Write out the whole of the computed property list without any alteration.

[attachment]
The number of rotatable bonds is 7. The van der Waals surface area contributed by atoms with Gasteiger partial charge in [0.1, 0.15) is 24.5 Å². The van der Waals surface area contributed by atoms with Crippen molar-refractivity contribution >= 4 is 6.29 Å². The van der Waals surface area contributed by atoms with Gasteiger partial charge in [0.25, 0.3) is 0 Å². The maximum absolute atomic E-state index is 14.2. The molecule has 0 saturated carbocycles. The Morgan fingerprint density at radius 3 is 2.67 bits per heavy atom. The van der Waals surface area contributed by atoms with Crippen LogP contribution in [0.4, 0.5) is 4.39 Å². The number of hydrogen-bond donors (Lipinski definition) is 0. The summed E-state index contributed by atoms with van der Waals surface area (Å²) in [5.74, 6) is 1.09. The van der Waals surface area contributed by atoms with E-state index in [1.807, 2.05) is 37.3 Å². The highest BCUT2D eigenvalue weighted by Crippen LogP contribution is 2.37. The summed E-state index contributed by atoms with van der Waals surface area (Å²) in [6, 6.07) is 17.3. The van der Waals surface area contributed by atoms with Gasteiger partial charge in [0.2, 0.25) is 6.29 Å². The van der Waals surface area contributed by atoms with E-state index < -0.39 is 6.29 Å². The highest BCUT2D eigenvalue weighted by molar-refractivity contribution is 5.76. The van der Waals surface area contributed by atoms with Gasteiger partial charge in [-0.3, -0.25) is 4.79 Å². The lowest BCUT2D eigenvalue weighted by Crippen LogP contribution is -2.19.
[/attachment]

The number of rotatable bonds is 7. The van der Waals surface area contributed by atoms with Gasteiger partial charge in [0.1, 0.15) is 24.5 Å². The van der Waals surface area contributed by atoms with Crippen molar-refractivity contribution >= 4 is 6.29 Å². The van der Waals surface area contributed by atoms with Gasteiger partial charge in [0.25, 0.3) is 0 Å². The maximum absolute atomic E-state index is 14.2. The molecule has 0 saturated carbocycles. The Morgan fingerprint density at radius 3 is 2.67 bits per heavy atom. The van der Waals surface area contributed by atoms with Crippen LogP contribution in [0.4, 0.5) is 4.39 Å². The number of hydrogen-bond donors (Lipinski definition) is 0. The summed E-state index contributed by atoms with van der Waals surface area (Å²) in [5.74, 6) is 1.09. The van der Waals surface area contributed by atoms with E-state index in [1.807, 2.05) is 37.3 Å². The highest BCUT2D eigenvalue weighted by Crippen LogP contribution is 2.37. The summed E-state index contributed by atoms with van der Waals surface area (Å²) in [6, 6.07) is 17.3. The van der Waals surface area contributed by atoms with Gasteiger partial charge in [0.2, 0.25) is 6.29 Å². The van der Waals surface area contributed by atoms with E-state index < -0.39 is 6.29 Å². The highest BCUT2D eigenvalue weighted by molar-refractivity contribution is 5.76. The van der Waals surface area contributed by atoms with Gasteiger partial charge in [-0.3, -0.25) is 4.79 Å². The lowest BCUT2D eigenvalue weighted by Crippen LogP contribution is -2.19.